In the foul-smelling armpit of Comfort Canal and Dolphin Expressway, Lulu and her adult grandchildren, Jackson and Lexi, shared a humid bungalow. The last storm surge had glossed their modest home’s outer walls with mud, so the family hadn’t objected when a neighbor parked his oversized pontoon in front of the house — obscuring its view from the street. The three of them thought little of the home’s appearance anyway, as they were under no illusion about the less-than-enchanting character of Reed Street. Vehicles on the nearby six-lane highway relentlessly pierced the air, sending its gusty entrails shrieking down Reed. Intersecting the expressway, the viscous Comfort Canal dared even the most formidable gators to swim through its dangerous, churning brew of yacht oil, discarded Coronas and scrap metal. The canal threatened the neighborhood’s human occupants too, for the waterway was discontent to be confined by the floodgates recently installed by the Florida Climate Control Agency. And unbeknownst to the trio, the pontoon in front of the bungalow staged the local vermin’s Darwinian theater. Therein, the most ferocious rats earned themselves comfortable accommodations in the seat cushions’ foam hollow.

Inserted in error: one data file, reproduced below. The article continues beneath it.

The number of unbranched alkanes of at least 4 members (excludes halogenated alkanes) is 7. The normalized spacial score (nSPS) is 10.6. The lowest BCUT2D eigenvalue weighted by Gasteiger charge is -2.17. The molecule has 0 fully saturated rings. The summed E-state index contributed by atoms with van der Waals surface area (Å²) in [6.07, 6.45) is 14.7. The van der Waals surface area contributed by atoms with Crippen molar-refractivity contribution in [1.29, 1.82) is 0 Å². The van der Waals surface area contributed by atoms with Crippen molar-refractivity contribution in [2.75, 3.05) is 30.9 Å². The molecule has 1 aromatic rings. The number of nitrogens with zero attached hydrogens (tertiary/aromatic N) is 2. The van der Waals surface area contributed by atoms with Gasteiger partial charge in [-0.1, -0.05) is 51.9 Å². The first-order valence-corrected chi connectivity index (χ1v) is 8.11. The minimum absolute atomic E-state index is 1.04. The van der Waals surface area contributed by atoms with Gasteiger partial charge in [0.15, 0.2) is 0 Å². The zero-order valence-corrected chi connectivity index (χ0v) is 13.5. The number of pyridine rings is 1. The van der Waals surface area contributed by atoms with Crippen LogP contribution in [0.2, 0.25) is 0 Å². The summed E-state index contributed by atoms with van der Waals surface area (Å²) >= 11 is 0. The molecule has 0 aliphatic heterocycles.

Inside the bungalow, though, Grandma Lulu, Jackson and Lexi forgot their surroundings. Each of them spent that sweltering Miami summer, the hottest on record, in their respective rooms. Their devices were ossified extensions of their hands, their movements were sloth-like or imperceptible and their air conditioners performed global-warming-belying magic for longer than Florida’s mandated limits.